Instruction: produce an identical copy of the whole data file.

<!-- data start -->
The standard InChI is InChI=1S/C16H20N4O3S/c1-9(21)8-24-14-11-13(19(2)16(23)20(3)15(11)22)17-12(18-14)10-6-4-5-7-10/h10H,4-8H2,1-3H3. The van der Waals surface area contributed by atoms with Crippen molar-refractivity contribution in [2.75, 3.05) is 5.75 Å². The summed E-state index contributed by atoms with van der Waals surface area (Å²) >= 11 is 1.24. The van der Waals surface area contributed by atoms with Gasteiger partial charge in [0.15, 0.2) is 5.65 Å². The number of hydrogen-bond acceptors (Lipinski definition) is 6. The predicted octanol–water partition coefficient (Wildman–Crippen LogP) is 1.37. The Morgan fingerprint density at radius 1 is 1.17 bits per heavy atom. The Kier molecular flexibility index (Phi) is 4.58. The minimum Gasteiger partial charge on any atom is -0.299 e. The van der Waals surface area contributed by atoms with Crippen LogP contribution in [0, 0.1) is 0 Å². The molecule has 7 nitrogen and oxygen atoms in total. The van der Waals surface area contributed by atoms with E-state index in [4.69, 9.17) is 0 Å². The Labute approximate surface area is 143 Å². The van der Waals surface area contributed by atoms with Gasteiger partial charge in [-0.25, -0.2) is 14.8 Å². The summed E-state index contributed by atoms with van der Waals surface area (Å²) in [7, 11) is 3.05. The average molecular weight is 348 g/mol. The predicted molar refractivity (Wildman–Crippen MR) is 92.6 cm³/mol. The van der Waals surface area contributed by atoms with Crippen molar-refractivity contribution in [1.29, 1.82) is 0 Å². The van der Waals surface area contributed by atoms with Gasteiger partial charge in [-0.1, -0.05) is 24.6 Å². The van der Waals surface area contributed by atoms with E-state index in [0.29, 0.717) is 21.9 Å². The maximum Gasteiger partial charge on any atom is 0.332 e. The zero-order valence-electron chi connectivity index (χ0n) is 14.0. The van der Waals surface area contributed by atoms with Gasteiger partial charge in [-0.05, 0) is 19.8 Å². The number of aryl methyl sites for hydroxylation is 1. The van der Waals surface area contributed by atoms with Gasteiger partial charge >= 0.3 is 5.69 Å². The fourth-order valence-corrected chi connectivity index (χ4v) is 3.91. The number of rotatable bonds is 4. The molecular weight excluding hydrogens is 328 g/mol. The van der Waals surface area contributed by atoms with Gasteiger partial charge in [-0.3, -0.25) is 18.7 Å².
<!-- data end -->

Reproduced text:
The standard InChI is InChI=1S/C16H20N4O3S/c1-9(21)8-24-14-11-13(19(2)16(23)20(3)15(11)22)17-12(18-14)10-6-4-5-7-10/h10H,4-8H2,1-3H3. The van der Waals surface area contributed by atoms with Crippen molar-refractivity contribution in [2.75, 3.05) is 5.75 Å². The summed E-state index contributed by atoms with van der Waals surface area (Å²) >= 11 is 1.24. The van der Waals surface area contributed by atoms with Gasteiger partial charge in [0.15, 0.2) is 5.65 Å². The number of hydrogen-bond acceptors (Lipinski definition) is 6. The predicted octanol–water partition coefficient (Wildman–Crippen LogP) is 1.37. The Morgan fingerprint density at radius 1 is 1.17 bits per heavy atom. The Kier molecular flexibility index (Phi) is 4.58. The minimum Gasteiger partial charge on any atom is -0.299 e. The van der Waals surface area contributed by atoms with Crippen LogP contribution in [0, 0.1) is 0 Å². The molecule has 7 nitrogen and oxygen atoms in total. The van der Waals surface area contributed by atoms with E-state index in [4.69, 9.17) is 0 Å². The Labute approximate surface area is 143 Å². The van der Waals surface area contributed by atoms with Gasteiger partial charge in [-0.25, -0.2) is 14.8 Å². The summed E-state index contributed by atoms with van der Waals surface area (Å²) in [7, 11) is 3.05. The average molecular weight is 348 g/mol. The predicted molar refractivity (Wildman–Crippen MR) is 92.6 cm³/mol. The van der Waals surface area contributed by atoms with Crippen molar-refractivity contribution in [1.29, 1.82) is 0 Å². The van der Waals surface area contributed by atoms with Gasteiger partial charge in [-0.1, -0.05) is 24.6 Å². The van der Waals surface area contributed by atoms with E-state index in [0.29, 0.717) is 21.9 Å². The maximum Gasteiger partial charge on any atom is 0.332 e. The zero-order valence-electron chi connectivity index (χ0n) is 14.0. The van der Waals surface area contributed by atoms with Gasteiger partial charge in [-0.05, 0) is 19.8 Å². The number of aryl methyl sites for hydroxylation is 1. The van der Waals surface area contributed by atoms with Gasteiger partial charge >= 0.3 is 5.69 Å². The fourth-order valence-corrected chi connectivity index (χ4v) is 3.91. The number of rotatable bonds is 4. The molecular weight excluding hydrogens is 328 g/mol. The van der Waals surface area contributed by atoms with Gasteiger partial charge in [-0.3, -0.25) is 18.7 Å².